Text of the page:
Killer Fund Fees

Apr 23, 2014 by

In “Fund Fees: Nest Egg Killer” I wrote about the surprising and shocking toll even seemingly low—in percentage terms—investing fees will take on savings. I put together this graph to make the point:

mutual fund fee impact on $10,000

How Investing Fees Slash Savings

My simple graph shows the impact of fees ranging from 0% to 2% on the growth of $10,000 earning 6% per year for 10 years. As you can see, a 2% annual fee would scramble this small nest egg by about $3,300, slashing it from $17,908 to $14,633, or by 18%.

Investing Fees Labeling

A new report on investing fees recently crossed my radar. Fixing the Drain on Retirement Savings, published by the Center for American Progress (CAP), advocates that “all retirement funds should have a clear, understandable label that provides consumers with relevant, concise, and accessible information about fees.” For example, CAP proposes a simple label like this:

Center for American Progress fund disclosure label

CAP has also proposed “creating a new type of plan that combines the best elements of 401(k)s with the best elements of pensions to address the inherent weaknesses of self-directed retirement plan” and that all workers be given access to the government employee Thrift Savings Plan.

Lifetime Impact of Investing Fees

CAP’s report includes a couple of startling tables to illustrate the lifetime impact of different investing fees. Check these out:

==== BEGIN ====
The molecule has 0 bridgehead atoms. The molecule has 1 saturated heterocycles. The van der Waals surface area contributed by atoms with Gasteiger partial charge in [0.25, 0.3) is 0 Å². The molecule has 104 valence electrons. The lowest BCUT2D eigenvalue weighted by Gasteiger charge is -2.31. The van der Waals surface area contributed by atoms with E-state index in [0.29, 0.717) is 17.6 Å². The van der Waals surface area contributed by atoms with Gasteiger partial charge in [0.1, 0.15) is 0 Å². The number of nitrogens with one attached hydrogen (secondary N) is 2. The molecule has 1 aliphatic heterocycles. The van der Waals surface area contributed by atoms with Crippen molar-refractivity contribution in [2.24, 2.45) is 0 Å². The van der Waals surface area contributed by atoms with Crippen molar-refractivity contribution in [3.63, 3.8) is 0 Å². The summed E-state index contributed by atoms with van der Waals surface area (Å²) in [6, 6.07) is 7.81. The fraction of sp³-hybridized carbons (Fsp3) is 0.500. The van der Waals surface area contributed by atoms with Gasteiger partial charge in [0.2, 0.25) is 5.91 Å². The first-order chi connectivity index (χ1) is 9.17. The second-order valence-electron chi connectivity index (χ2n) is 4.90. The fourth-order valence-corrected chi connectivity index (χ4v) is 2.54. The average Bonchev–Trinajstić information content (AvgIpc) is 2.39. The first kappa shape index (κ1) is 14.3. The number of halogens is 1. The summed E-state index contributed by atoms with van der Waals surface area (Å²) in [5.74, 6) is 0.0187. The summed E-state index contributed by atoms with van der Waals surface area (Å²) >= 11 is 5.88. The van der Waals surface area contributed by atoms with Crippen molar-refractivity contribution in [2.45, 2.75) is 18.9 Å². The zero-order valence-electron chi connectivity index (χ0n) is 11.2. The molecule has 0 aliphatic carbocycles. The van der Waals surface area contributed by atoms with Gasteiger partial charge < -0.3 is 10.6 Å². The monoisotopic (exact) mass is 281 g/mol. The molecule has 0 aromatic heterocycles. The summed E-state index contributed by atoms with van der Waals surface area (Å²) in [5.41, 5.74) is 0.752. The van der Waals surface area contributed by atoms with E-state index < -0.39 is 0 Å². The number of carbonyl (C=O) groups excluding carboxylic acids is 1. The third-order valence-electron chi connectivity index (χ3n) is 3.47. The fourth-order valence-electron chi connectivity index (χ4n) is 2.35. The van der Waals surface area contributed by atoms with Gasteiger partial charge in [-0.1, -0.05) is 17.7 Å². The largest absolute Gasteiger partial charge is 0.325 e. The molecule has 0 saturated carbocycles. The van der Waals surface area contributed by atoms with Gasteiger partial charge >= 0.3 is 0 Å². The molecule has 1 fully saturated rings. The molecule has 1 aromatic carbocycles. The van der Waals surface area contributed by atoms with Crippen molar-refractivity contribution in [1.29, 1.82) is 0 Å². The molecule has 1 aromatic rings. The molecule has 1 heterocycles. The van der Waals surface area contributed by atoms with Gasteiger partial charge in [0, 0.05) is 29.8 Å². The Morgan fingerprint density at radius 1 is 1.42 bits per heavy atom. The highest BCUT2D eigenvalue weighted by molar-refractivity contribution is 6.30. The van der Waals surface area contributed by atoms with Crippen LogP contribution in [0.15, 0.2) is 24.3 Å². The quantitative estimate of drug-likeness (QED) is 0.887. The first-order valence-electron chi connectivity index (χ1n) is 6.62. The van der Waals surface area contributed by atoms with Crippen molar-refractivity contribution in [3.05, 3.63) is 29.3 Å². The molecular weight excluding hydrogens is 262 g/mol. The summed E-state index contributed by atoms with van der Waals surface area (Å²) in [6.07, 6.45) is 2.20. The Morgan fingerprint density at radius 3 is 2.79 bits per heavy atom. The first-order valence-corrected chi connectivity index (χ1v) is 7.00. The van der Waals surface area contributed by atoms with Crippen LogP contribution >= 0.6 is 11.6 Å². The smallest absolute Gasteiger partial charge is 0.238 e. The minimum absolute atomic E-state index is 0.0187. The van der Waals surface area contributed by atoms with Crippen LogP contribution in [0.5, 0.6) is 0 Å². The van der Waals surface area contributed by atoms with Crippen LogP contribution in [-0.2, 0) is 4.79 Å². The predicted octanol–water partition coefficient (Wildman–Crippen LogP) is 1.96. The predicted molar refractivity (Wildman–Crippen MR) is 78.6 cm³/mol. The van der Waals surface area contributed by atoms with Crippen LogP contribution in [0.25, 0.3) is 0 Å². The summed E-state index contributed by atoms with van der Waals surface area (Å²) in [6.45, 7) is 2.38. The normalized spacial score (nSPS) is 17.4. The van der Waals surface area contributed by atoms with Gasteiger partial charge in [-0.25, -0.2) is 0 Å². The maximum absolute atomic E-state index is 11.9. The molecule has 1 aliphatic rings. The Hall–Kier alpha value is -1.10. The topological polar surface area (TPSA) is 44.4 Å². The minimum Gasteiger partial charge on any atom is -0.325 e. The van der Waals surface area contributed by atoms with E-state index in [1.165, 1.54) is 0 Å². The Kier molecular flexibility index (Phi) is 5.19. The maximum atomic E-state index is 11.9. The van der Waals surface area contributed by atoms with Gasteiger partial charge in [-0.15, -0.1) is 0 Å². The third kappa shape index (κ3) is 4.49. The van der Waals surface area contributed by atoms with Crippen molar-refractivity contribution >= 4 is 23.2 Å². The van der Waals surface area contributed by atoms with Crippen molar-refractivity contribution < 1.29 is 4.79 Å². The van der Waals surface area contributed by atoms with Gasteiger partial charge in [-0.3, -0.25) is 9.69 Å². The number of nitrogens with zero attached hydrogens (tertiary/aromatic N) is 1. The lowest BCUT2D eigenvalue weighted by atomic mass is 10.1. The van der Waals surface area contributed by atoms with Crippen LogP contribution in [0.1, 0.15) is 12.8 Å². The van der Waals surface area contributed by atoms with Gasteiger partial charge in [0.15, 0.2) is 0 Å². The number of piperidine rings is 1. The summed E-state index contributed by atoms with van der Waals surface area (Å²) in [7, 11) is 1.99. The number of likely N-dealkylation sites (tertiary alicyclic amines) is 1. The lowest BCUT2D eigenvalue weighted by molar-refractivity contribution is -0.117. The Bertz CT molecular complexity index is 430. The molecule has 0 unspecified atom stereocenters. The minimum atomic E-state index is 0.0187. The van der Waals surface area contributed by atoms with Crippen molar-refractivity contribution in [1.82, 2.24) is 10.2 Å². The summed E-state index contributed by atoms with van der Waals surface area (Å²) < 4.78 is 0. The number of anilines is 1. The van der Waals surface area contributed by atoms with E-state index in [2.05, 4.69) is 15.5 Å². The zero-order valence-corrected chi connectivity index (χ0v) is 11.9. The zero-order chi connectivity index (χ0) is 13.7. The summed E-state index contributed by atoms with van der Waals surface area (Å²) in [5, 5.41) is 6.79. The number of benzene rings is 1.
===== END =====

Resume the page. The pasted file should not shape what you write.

investing fee impact - median income worker

impact of fund fees - high income worker

So a worker earning the median salary of about $30,000 at age 25 will pay more than $167,000 in investing fees before retiring at age 67, if fees average what many might consider a reasonable 1.30% per year.

And the high income worker gets zapped for well over $400,000 over his or her working lifetime. Even a low fee outfit like Vanguard would suck about $100,000 from the high income worker’s savings over a working lifetime.

Wow. See the report’s Appendix for the assumptions and details underlying these calculations.

What Can You Do About High Investing Fees?

Unless you operate a Self-Directed IRA to invest your retirement savings, fees are unavoidable. But understand that expensive, actively managed funds do not consistently outperform low-fee index funds like those offered by Vanguard. I see no reason for any investor to turn over money to an actively managed fund, period, ever.

I know—you think you’re smarter than the average investor and have the ability to pick “hot” funds and get in and out at the right times. The short answer to this is: you’re mistaken. Sure, you might be able to pull off a spectacular demonstration of market timing once or even twice (and so could a chimpanzee trained to use an iPad), but no one can time the market consistently in the long run. If you truly think you can successfully time the market, you’re wasting your life with a career when you could be raking in billions just playing the market!

To keep your investing fees as low as possible, stick with ultra low-cost investments and look to invest elsewhere besides fee-happy Wall Street. The proposition that you must invest the lion’s share of your savings in financial securities or risk retiring on a cat food diet is BULLS__T, invented by the super-powered Wall Street marketing machine.